VPNs have become a staple of the online world, adding a layer of privacy between the user of a computer and bad actors on the internet or on the same network. That being said, a lot of people are still asking ‘what is a VPN’.
It’s not essential to use a VPN or to even know what one is, but there are use cases where you should absolutely enable a VPN and there are situations where you should know the limitations of what a VPN can do.
So, let’s go through what a VPN actually does.
What is a VPN and how does it work?
VPN stands for “Virtual Private Network”. It’s a tool that masks your internet activity on a local network by creating a private network specific to your device, by routing traffic through a server elsewhere in the world. In doing this, the VPN masks your IP address and encrypts your actions online (to an extent).
To say that it makes your actions virtually untraceable and completely encrypted is a bit of a stretch. Although these tools are especially useful if you’re browsing on a public internet connection, and can protect you from hackers that want to see your browser activity in public settings (this is why public Wi-Fi sucks), your actions on the internet aren’t entirely hidden when using a VPN.
Your internet service provider, although the websites you visit will be hidden from them, will still be able to see that you’re connected to a VPN. They’ll be able to see the amount of data you’re sending and receiving, the data sent between you and the server, and the IP address of the server.
Governments can also intercept the encrypted traffic, and malware can still find its way onto your computer if you’re not careful.
Additionally, VPNs don’t make payments anonymous and the data that you upload to the internet (like photos and videos) may still include geodata that can identify you and your location (this is how they found John McAfee when he was on the run).
Besides, even though VPNs mask your device’s IP address, it’s not the only piece of data worth targeting, as websites can still identify your screen time, resolution, OS, browser, timezone and plugins, to name a few identifying characteristics. With enough of these identity markers, your activity on the web could be identified without even needing your IP address.
Most of these points can be rectified through their own means, but for the most part, VPNs won’t give you complete web browsing privacy.
Why do I need a VPN?
The benefits of VPNs are clear: they keep you safer on public Wi-Fi, help you access content not usually available in your region (like on streaming services outside of your country) and keep your IP address hidden from the rest of the internet, masking your device’s unique identification address.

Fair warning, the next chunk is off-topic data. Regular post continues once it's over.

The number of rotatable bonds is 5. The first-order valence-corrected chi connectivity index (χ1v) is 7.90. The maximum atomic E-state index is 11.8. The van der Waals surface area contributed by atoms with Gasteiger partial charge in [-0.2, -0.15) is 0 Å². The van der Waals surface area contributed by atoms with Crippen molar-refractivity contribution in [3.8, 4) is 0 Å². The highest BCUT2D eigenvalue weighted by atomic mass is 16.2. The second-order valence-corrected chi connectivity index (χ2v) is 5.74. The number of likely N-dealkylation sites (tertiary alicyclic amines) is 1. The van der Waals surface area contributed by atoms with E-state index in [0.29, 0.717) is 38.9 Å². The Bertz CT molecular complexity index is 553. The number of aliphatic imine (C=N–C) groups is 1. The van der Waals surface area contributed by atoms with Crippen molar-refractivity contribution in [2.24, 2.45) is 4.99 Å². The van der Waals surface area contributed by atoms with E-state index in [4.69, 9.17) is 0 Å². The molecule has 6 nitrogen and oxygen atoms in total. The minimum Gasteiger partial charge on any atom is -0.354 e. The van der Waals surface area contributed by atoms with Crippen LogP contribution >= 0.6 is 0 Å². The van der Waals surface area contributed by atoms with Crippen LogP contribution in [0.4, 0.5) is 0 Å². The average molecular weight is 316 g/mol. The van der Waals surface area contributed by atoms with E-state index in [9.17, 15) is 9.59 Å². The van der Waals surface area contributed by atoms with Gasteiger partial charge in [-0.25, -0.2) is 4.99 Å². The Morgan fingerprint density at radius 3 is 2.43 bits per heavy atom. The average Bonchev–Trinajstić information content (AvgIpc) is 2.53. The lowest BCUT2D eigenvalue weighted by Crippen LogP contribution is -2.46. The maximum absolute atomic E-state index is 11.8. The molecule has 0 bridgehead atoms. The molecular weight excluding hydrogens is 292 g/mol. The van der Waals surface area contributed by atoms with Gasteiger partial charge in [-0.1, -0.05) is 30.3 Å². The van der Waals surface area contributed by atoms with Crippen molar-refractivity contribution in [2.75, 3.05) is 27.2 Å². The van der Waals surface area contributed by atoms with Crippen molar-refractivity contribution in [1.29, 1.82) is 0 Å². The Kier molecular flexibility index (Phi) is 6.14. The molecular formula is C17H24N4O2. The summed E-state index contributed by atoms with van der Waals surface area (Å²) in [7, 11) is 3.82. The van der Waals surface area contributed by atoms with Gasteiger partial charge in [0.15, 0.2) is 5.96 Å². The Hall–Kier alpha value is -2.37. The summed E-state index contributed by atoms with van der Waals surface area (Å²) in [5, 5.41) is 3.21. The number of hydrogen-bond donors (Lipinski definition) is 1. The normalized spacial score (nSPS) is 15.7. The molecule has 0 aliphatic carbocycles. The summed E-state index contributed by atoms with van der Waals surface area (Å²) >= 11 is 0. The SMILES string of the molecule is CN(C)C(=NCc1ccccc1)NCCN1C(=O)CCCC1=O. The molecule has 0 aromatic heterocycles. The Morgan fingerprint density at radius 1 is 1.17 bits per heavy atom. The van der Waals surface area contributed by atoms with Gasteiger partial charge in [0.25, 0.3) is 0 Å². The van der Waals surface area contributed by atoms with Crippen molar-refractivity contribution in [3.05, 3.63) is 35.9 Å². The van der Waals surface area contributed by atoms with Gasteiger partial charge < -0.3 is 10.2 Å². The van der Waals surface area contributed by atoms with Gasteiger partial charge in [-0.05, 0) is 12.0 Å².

But none of the above gives you a reason to need a VPN. If you rely on public Wi-FI, then you should consider installing a VPN. If the only way to access content on the internet is by installing one, then that’s another reason to install one.
Additionally, your employer or business may require you to use a VPN, to add an additional layer of security between what you’re working on and the internet. A VPN issued through your business may also give you access to websites that only employees can access. Not having your VPN enabled on your computer may restrict internet access on your work PC, or limit your access to certain websites.
But for the most part, as we touched on in the section above, the benefits of a VPN in terms of privacy are limited, in that there are so many ways that organisations and bad actors can get around it.
So, should you get a VPN for personal use? If you need it to do any of the things above safely, then it’s worth installing one (most are free anyway, so you can actively have one installed on your PC without needing to pay).
For the most part though, you should be fine without one. At times, having a VPN can be a detriment to your internet experience, resulting in slower download speeds (due to passing through an additional server) or inaccessible content in your own region.
Is using a VPN safe?
There’s nothing inherently unsafe about using one. Provided that the service you’re using isn’t collecting your data (as they do in some countries), there’s nothing unsafe about using a VPN.
That being said, as we’ve already written at length, they don’t completely hide your internet traffic online.
It’s just important to know what these things do and don’t do, if you’re going to use one.
This article has been updated since it was originally published.
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